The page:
In bombshell news for Major League Baseball fans, the Federal Bureau of Investigation and United States Justice Department announced a joint investigation into the front-office of the St. Louis Cardinals, one of baseball’s top teams for the last two decades, for allegedly hacking into the internal networks of rival Houston Astros to steal proprietary player information.
Subpoenas have been served on the Cardinals and MLB, both of whom are believed to be cooperating with federal officials. Investigators have reported that internal discussions about trades, confidential statistics, and scouting reports were compromised. This news dwarfs the National Football League’s “DeflateGate” scandal from last season.
The Astros hacking is the first known case of corporate espionage in the world of professional sports and targeted an information database established by Astros General Manager Jeff Lunhow, who left the Cardinals in December 2011 to take over the Astros. While Lunhow was with the Cardinals, the team created a computer network known as Redbird, which retained sensitive baseball operations and scouting information. After Lunhow joined the Astros, they created a similar program known as Ground Control. Law enforcement officials claim that Cardinals management became concerned that Lunhow used Cardinals proprietary information in his new position with the Astros, so they used passwords in his possession to penetrate the Astros’ system.
The news of this hack underscores that all industries need to exercise information security vigilance and take adequate measures to protect their trade secrets and sensitive information. Considering the global operation of many professional sports franchises, the sensitive data hacked could theoretically include confidential financial and highly sensitive health records regarding past, present, and future players, as well as financial data from fans who use credit cards to buy merchandise and pay for seats.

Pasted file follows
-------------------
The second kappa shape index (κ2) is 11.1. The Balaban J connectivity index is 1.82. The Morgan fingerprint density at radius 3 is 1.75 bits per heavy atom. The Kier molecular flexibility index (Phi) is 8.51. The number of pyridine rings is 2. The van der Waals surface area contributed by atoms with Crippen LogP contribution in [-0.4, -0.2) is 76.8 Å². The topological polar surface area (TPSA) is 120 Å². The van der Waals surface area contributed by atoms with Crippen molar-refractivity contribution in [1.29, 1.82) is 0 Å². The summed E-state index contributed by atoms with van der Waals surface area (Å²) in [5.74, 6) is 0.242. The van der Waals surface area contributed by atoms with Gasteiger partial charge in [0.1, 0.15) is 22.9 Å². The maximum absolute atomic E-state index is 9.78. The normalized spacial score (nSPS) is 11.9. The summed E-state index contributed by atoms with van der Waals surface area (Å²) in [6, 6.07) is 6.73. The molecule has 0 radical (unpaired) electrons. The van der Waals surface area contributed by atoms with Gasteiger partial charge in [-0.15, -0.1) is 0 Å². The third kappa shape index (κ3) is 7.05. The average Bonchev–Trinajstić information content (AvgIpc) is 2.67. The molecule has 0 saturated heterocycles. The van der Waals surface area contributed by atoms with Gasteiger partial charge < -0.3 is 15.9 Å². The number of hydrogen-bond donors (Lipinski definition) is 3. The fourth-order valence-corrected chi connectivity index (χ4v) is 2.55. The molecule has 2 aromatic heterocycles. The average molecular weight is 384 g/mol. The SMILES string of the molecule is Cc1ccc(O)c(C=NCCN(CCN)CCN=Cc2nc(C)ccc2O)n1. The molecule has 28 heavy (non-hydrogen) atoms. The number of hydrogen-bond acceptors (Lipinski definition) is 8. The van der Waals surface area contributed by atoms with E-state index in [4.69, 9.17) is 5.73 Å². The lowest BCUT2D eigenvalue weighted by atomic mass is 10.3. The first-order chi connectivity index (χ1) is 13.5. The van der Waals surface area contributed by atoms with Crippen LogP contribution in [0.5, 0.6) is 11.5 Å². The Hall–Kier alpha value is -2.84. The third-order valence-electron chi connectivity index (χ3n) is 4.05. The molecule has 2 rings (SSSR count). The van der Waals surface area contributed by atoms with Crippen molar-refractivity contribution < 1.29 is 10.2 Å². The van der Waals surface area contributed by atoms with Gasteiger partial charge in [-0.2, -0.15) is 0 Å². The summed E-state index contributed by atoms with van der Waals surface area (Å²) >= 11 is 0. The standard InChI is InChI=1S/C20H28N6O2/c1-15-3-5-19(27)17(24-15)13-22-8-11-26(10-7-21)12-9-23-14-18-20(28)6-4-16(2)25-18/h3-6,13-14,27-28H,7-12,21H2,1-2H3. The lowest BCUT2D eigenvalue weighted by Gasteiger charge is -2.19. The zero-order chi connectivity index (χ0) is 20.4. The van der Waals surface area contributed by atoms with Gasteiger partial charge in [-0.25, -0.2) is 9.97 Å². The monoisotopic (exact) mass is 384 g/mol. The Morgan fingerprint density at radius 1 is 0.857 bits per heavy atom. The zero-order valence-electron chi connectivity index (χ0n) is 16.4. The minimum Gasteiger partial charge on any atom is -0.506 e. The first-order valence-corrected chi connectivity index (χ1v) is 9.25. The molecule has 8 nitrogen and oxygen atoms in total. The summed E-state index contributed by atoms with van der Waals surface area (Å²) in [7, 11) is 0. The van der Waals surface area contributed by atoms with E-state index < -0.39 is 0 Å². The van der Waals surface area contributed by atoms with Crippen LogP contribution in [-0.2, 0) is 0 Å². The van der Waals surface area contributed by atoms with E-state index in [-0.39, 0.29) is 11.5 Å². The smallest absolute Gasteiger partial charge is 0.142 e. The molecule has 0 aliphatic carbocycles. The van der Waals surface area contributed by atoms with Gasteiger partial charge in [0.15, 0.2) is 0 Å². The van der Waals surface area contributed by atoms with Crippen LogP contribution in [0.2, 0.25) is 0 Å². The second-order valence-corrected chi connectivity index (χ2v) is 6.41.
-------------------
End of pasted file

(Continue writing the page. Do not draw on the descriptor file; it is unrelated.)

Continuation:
Federal prosecutors are likely looking to determine if the Cardinals and/or specific employees or outsiders are responsible for criminal liability under the Computer Fraud and Abuse Act, which criminalizes knowingly accessing a computer without authorization or exceeding authorized access and obtaining information from any protected computer and imposes hefty fines and the potential for imprisonment up to 20 years. (18 U.S.C. § 1030.) The CFAA also authorizes civil actions by the victims against the perpetrators to obtain compensatory damages and injunctive relief.
The state attorneys general and district attorneys in Missouri and/or Texas may also investigate and under the relevant state criminal statutes, the perpetrators could potentially face fines upwards of $10,000 and state prison time up to 20 years. The relevant state penal code statutes may also authorize civil actions for damages by the victims against the perpetrators, as well as payment of attorneys’ fees.
Because the information hacked may include “proprietary and/or trade secret information,” the perpetrators will likely face civil liability for a variety of claims, including the theft of trade secrets and the invasion of privacy for any player adversely affected by these acts. Although the exact nature of the data breached has not yet been revealed, the databases may also contain protected confidential health information relating to player injuries and even mental health and other highly sensitive personal history information which could theoretically have the potential to affect the value of the players depending on how it is used and disseminated.
Hacking and resulting data breaches can have far-reaching implications for client value. The range of potential liability looming for the Cardinals and the individual perpetrators highlights that employees must be held to high ethical standards contained in internal data and computer use policies while on the job. The potential resulting damage to the Astros and the individuals affected underscores the importance of maintaining adequate information security.